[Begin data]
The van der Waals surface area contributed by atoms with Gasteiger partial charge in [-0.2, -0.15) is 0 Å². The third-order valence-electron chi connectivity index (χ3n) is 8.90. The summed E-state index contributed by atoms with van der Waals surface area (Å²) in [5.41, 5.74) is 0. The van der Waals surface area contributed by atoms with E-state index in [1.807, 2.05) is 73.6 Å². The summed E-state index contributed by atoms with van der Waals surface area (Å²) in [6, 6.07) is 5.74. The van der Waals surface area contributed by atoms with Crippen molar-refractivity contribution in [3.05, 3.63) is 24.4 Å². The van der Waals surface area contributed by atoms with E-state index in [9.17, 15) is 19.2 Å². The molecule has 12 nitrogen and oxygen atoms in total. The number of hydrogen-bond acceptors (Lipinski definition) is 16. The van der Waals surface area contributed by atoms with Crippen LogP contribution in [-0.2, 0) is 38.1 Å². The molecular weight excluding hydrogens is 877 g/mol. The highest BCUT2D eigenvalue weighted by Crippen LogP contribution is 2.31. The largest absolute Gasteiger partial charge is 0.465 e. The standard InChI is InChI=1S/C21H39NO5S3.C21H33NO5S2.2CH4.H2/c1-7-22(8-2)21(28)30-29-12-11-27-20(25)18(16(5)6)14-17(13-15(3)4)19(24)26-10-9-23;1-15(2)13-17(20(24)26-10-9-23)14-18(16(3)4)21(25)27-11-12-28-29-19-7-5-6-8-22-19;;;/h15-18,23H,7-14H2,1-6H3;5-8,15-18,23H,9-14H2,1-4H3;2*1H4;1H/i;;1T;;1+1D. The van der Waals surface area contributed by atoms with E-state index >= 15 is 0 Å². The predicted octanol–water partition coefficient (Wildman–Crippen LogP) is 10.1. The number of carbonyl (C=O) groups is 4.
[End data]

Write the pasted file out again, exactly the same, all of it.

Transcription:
The van der Waals surface area contributed by atoms with Gasteiger partial charge in [-0.2, -0.15) is 0 Å². The third-order valence-electron chi connectivity index (χ3n) is 8.90. The summed E-state index contributed by atoms with van der Waals surface area (Å²) in [5.41, 5.74) is 0. The van der Waals surface area contributed by atoms with E-state index in [1.807, 2.05) is 73.6 Å². The summed E-state index contributed by atoms with van der Waals surface area (Å²) in [6, 6.07) is 5.74. The van der Waals surface area contributed by atoms with Crippen molar-refractivity contribution in [3.05, 3.63) is 24.4 Å². The van der Waals surface area contributed by atoms with E-state index in [9.17, 15) is 19.2 Å². The molecule has 12 nitrogen and oxygen atoms in total. The number of hydrogen-bond acceptors (Lipinski definition) is 16. The van der Waals surface area contributed by atoms with Crippen LogP contribution in [-0.2, 0) is 38.1 Å². The molecular weight excluding hydrogens is 877 g/mol. The highest BCUT2D eigenvalue weighted by Crippen LogP contribution is 2.31. The largest absolute Gasteiger partial charge is 0.465 e. The standard InChI is InChI=1S/C21H39NO5S3.C21H33NO5S2.2CH4.H2/c1-7-22(8-2)21(28)30-29-12-11-27-20(25)18(16(5)6)14-17(13-15(3)4)19(24)26-10-9-23;1-15(2)13-17(20(24)26-10-9-23)14-18(16(3)4)21(25)27-11-12-28-29-19-7-5-6-8-22-19;;;/h15-18,23H,7-14H2,1-6H3;5-8,15-18,23H,9-14H2,1-4H3;2*1H4;1H/i;;1T;;1+1D. The van der Waals surface area contributed by atoms with E-state index >= 15 is 0 Å². The predicted octanol–water partition coefficient (Wildman–Crippen LogP) is 10.1. The number of carbonyl (C=O) groups is 4.